9) Humanize the site further with customer testimonials:

Your existing set of customers are a big asset to your business since they can provide the rest of the world actual case studies as to what your business does for people, be it save time, make more money, solve a problem, etc. Talk to your very best clients and ask them if they’ll do testimonials for you. If you really want to nail this, have the testimonials written out already so all they have to do is approve the content.

10) Throw in industry resources:

While the two previous tips were about human elements, don’t ignore your sector of the economy. Make your website look authoritative or like a major player through industry resources. Show prospects your business knows what it is talking about by using white papers, surveys, reports, and helpful links. Write your own or hire freelancers to create content for you.

11) Be sure your site is mobile-friendly:

Mobile is where the growth is right now. Over half of consumers own and use a smartphone, so your newest business is likely coming from mobile devices. Still, they can have a hard time getting around your site if it is only optimized for desktops. There’s a plethora of affordable tools you can use to recreate mobile sites from your existing one. Try those out or get a professional designer to make your website mobile-user-friendly.

12) Let things be sociable:

If your business has yet to embrace social media, you need to get on the bus finally. Start community building with customers and visitors, and have the social media plug-ins on your primary content pages so that people can share what you have to offer. Also get accounts going on Twitter and Facebook so that you can start building up your brand awareness and even your link profile. Also get to know your customers so you can learn where and how to grow your business.

13) Use directions widgets:

Not everyone has GPS, so if your business has a physical location customers can visit, add a free Google map widget to your page. Website visitors can then just enter their address where they are at currently, and they’ll then get specific step by step directions to your establishment. This is like rolling out a long welcome mat to customers and showing them your business cares about their time.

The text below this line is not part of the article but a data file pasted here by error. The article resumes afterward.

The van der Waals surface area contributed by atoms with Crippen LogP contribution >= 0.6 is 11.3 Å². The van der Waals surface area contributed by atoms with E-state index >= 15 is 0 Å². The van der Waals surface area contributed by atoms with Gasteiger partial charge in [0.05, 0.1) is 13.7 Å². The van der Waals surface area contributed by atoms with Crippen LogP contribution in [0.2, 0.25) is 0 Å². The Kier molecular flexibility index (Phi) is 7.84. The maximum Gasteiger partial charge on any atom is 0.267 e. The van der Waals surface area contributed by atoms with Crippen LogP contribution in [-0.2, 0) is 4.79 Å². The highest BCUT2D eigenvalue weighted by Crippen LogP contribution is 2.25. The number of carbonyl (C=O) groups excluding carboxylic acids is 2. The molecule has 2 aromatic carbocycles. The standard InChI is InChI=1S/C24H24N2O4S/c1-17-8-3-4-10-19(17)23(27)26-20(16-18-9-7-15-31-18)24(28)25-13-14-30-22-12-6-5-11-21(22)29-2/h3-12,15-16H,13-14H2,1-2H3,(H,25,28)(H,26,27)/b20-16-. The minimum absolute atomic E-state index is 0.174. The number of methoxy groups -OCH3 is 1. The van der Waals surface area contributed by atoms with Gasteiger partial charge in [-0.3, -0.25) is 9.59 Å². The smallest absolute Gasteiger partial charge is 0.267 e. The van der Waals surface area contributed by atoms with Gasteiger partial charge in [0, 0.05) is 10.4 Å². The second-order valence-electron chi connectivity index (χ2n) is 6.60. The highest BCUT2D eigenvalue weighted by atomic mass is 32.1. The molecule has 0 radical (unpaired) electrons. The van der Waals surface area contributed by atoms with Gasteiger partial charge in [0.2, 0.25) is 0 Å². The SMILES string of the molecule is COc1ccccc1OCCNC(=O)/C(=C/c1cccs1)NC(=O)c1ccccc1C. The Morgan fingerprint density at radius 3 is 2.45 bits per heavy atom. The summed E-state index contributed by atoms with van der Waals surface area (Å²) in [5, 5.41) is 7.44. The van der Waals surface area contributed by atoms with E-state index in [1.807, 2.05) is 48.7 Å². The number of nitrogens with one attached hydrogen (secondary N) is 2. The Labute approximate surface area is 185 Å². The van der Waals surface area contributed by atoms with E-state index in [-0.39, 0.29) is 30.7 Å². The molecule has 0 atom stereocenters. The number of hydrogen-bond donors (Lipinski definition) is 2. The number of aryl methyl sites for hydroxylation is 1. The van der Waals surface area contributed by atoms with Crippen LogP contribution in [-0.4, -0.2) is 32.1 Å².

14) Put your business hours up:

Many website visitors are looking to know just when you are open and when you are closed. They want to know this before they drop by or pick up the phone to call you. Consider what potential questions your customers may have in mind regarding your hours, and answer them in advance by having that information immediately available in an obvious place and manner they can access easily.

15) Make sure the homepage or landing page has your business phone number:

It should seem obvious that every website would have the business phone number on it, but a lot of websites actually neglect this. Others bury it or just relegate it to a contact page. Many website visitors only come looking for a phone number, so display it prominently on the first page they are likely to access. Good choices for placement include the footer or the top-right corner. Just make sure it is up there somewhere!

16) Have your call to action on each and every page:

Every single page of your website should be focused on getting your website visitors to do something. Maybe you’re selling an e-book, want them to register for your newsletter, make a reservation, sit and watch a video, or just look at your credentials. Whatever it is you want them to do, let the user know it on every single page. Website visitors aren’t looking to use their brains when surfing your page, so be it a link or a button, every page should have some indication what you want them to ultimately do.